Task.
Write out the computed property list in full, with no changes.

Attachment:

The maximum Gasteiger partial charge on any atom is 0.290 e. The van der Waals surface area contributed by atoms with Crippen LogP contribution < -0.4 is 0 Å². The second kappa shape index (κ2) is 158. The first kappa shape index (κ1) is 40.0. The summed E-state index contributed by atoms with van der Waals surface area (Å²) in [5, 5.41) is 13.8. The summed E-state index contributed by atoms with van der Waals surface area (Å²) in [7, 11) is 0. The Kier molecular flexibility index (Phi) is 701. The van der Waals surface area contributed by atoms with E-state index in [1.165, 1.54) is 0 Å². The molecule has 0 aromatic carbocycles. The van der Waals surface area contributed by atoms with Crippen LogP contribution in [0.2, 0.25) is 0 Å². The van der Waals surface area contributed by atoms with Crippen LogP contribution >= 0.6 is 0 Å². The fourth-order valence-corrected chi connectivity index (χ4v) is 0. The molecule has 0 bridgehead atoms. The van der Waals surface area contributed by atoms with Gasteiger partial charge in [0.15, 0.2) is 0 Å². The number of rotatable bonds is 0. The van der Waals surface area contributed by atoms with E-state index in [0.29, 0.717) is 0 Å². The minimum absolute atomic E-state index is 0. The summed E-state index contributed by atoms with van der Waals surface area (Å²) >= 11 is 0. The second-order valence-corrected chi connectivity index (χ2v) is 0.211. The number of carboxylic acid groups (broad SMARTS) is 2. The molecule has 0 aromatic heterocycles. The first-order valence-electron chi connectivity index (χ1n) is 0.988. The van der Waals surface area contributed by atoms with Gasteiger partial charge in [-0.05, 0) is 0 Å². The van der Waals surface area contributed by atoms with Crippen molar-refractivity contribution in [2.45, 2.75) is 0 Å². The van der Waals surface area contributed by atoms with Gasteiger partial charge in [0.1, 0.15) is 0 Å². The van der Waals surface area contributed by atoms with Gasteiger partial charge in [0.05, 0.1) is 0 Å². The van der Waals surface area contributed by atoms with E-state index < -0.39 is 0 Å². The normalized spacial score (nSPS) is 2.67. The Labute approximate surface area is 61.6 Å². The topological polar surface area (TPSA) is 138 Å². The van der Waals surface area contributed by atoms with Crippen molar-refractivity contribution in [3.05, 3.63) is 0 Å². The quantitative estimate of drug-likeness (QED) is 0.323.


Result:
The maximum Gasteiger partial charge on any atom is 0.290 e. The van der Waals surface area contributed by atoms with Crippen LogP contribution < -0.4 is 0 Å². The second kappa shape index (κ2) is 158. The first kappa shape index (κ1) is 40.0. The summed E-state index contributed by atoms with van der Waals surface area (Å²) in [5, 5.41) is 13.8. The summed E-state index contributed by atoms with van der Waals surface area (Å²) in [7, 11) is 0. The Kier molecular flexibility index (Phi) is 701. The van der Waals surface area contributed by atoms with E-state index in [1.165, 1.54) is 0 Å². The molecule has 0 aromatic carbocycles. The van der Waals surface area contributed by atoms with Crippen LogP contribution in [0.2, 0.25) is 0 Å². The van der Waals surface area contributed by atoms with Crippen LogP contribution >= 0.6 is 0 Å². The fourth-order valence-corrected chi connectivity index (χ4v) is 0. The molecule has 0 bridgehead atoms. The van der Waals surface area contributed by atoms with Gasteiger partial charge in [0.15, 0.2) is 0 Å². The number of rotatable bonds is 0. The van der Waals surface area contributed by atoms with E-state index in [0.29, 0.717) is 0 Å². The minimum absolute atomic E-state index is 0. The summed E-state index contributed by atoms with van der Waals surface area (Å²) >= 11 is 0. The second-order valence-corrected chi connectivity index (χ2v) is 0.211. The number of carboxylic acid groups (broad SMARTS) is 2. The molecule has 0 aromatic heterocycles. The first-order valence-electron chi connectivity index (χ1n) is 0.988. The van der Waals surface area contributed by atoms with Gasteiger partial charge in [-0.05, 0) is 0 Å². The van der Waals surface area contributed by atoms with Crippen molar-refractivity contribution in [2.45, 2.75) is 0 Å². The van der Waals surface area contributed by atoms with Gasteiger partial charge in [0.1, 0.15) is 0 Å². The van der Waals surface area contributed by atoms with Gasteiger partial charge in [0.05, 0.1) is 0 Å². The van der Waals surface area contributed by atoms with E-state index < -0.39 is 0 Å². The normalized spacial score (nSPS) is 2.67. The Labute approximate surface area is 61.6 Å². The topological polar surface area (TPSA) is 138 Å². The van der Waals surface area contributed by atoms with Crippen molar-refractivity contribution in [3.05, 3.63) is 0 Å². The quantitative estimate of drug-likeness (QED) is 0.323.